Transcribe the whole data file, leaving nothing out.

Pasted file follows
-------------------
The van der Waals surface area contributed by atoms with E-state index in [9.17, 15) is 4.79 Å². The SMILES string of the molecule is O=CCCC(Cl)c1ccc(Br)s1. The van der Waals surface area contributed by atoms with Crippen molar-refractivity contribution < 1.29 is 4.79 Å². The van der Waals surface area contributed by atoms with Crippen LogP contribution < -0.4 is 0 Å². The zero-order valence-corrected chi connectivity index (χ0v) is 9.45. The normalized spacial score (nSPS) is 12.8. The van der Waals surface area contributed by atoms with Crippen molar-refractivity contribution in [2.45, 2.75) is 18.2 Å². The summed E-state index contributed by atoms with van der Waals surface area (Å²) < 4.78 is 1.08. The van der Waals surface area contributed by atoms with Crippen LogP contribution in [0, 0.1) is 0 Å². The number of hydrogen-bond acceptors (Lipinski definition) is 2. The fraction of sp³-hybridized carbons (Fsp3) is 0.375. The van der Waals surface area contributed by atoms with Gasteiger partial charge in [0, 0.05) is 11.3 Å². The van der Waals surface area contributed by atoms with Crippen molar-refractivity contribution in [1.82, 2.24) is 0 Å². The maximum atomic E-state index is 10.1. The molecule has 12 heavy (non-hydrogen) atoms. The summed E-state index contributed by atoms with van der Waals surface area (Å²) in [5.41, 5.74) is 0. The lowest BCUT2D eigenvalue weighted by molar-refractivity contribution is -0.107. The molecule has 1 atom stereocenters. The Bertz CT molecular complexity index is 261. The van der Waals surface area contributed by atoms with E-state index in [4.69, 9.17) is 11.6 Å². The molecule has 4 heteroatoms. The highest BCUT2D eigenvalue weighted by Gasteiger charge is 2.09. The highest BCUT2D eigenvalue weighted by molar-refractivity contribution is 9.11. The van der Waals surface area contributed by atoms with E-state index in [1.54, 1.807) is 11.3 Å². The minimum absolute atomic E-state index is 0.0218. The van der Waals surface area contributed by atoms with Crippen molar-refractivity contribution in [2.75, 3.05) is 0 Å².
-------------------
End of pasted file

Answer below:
The van der Waals surface area contributed by atoms with E-state index in [9.17, 15) is 4.79 Å². The SMILES string of the molecule is O=CCCC(Cl)c1ccc(Br)s1. The van der Waals surface area contributed by atoms with Crippen molar-refractivity contribution < 1.29 is 4.79 Å². The van der Waals surface area contributed by atoms with Crippen LogP contribution < -0.4 is 0 Å². The zero-order valence-corrected chi connectivity index (χ0v) is 9.45. The normalized spacial score (nSPS) is 12.8. The van der Waals surface area contributed by atoms with Crippen molar-refractivity contribution in [2.45, 2.75) is 18.2 Å². The summed E-state index contributed by atoms with van der Waals surface area (Å²) < 4.78 is 1.08. The van der Waals surface area contributed by atoms with Crippen LogP contribution in [0, 0.1) is 0 Å². The number of hydrogen-bond acceptors (Lipinski definition) is 2. The fraction of sp³-hybridized carbons (Fsp3) is 0.375. The van der Waals surface area contributed by atoms with Gasteiger partial charge in [0, 0.05) is 11.3 Å². The van der Waals surface area contributed by atoms with Crippen molar-refractivity contribution in [1.82, 2.24) is 0 Å². The maximum atomic E-state index is 10.1. The molecule has 12 heavy (non-hydrogen) atoms. The summed E-state index contributed by atoms with van der Waals surface area (Å²) in [5.41, 5.74) is 0. The lowest BCUT2D eigenvalue weighted by molar-refractivity contribution is -0.107. The molecule has 1 atom stereocenters. The Bertz CT molecular complexity index is 261. The van der Waals surface area contributed by atoms with E-state index in [4.69, 9.17) is 11.6 Å². The molecule has 4 heteroatoms. The highest BCUT2D eigenvalue weighted by Gasteiger charge is 2.09. The highest BCUT2D eigenvalue weighted by molar-refractivity contribution is 9.11. The van der Waals surface area contributed by atoms with E-state index in [1.54, 1.807) is 11.3 Å². The minimum absolute atomic E-state index is 0.0218. The van der Waals surface area contributed by atoms with Crippen molar-refractivity contribution in [2.75, 3.05) is 0 Å².